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Joan Vennochi

No Boston Olympics activists are heroes

People held up placards against the Olympic Games coming to Boston during a public forum in February.AP/file 2015

You can call them cynics, spoilers, or naysayers for the role they played in killing Boston’s bid for the 2024 summer Olympics.

I call them heroes.

“No elected official has publicly endorsed the group, they have not received significant financial backing, and their efforts have been limited to social media,” Boston’s Olympic backers wrote to the US Olympic Committee about a small band of opponents.

Three activists — Chris Dempsey, Kelley Gossett, and Liam Kerr — continued growing the movement so grossly underestimated by Boston 2024, and belittled by Boston Mayor Martin J. Walsh as “10 people on Twitter.”

The activists behind No Boston Olympics questioned the public cost of hosting an Olympics. They demanded a true accounting of risk versus benefit for ordinary taxpayers — not just for wealthy developers.

Their persistence forced Boston 2024 to reboot its leadership and reluctantly reveal details behind its rosy pitch to the USOC. Because of concerns raised by these activists, public support for Boston 2024 lagged, and with it Walsh’s enthusiasm. Governor Charlie Baker wouldn’t get behind the bid either, and the USOC officially pulled the plug on Monday.


It was never personal, said Dempsey. It was always about the merits: “Is this good public policy?”

That was always the right question. If the honest answer is no, it’s a public service, not a crime, to say so. Naysayers, after all, helped make Boston the city it is.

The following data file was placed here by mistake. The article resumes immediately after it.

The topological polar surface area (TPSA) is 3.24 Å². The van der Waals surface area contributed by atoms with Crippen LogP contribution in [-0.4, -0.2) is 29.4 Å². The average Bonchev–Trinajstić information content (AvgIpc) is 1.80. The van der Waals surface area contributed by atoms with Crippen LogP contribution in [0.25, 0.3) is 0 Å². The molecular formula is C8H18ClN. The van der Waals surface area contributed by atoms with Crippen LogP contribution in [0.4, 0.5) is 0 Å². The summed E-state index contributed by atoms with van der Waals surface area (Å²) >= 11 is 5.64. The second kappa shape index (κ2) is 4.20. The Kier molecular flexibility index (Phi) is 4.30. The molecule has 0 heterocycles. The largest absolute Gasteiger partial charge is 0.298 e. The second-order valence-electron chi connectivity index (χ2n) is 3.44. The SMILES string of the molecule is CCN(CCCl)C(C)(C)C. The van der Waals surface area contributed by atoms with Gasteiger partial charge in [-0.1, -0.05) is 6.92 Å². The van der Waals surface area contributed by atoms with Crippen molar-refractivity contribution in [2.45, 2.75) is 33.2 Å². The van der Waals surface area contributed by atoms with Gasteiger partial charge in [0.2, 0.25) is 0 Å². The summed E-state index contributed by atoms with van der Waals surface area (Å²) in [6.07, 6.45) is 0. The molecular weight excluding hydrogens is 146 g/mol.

They said no to King George III — who also underestimated the enemy — and yes to democracy. Rejecting the notion that education is only for the rich, they said yes to public schools and libraries. Naysayers opposed slavery and supported workers’ rights through the labor movement.

And you don’t have to go back to Revolutionary times to understand the role local activists played in shaping Boston. “A People’s History of the New Boston,” written by Jim Vrabel, traces the modern era of grassroots activism back to the 1960s. That’s when Mayor John Hynes put together a “pro-growth coalition” that supported the effort to broaden the tax base, “by tearing down old structures and building new ones.” Urban renewal launched a shinier, more vibrant Boston, essential to the city’s rebirth.


But after that movement destroyed one neighborhood — the West End — citizen-resisters organized to make sure the same thing did not happen to their neighborhoods. They said no to two highways. They extracted community investment in return for airport expansion. They kept soaring towers and the shadows they cast away from the Public Garden.

“Because the people of Boston didn’t go quietly, urban renewal proceeded minus its early excesses and errors,” wrote Vrabel.

The Olympics proposal promised the same urban renewal karma for locations such as Widett Circle and Columbia Point but raised doubt and skepticism about the plan’s cost and impact from wary citizens who would not go quietly away.

Doubt and skepticism are not dirty words. They are legitimate tools for assessing the best path to a future Boston that holds the greatest promise for the most people.

Boston 2024 never made a clear and convincing case that devoting nearly a decade to their quest for the Summer Games was the best way to grow the city for everyone.

That’s reality, and in true Boston fashion, a determined band of citizen-activists forced the powerful to confront it.

Joan Vennochi can be reached at vennochi@globe.com. Follow her on Twitter @joan_vennochi.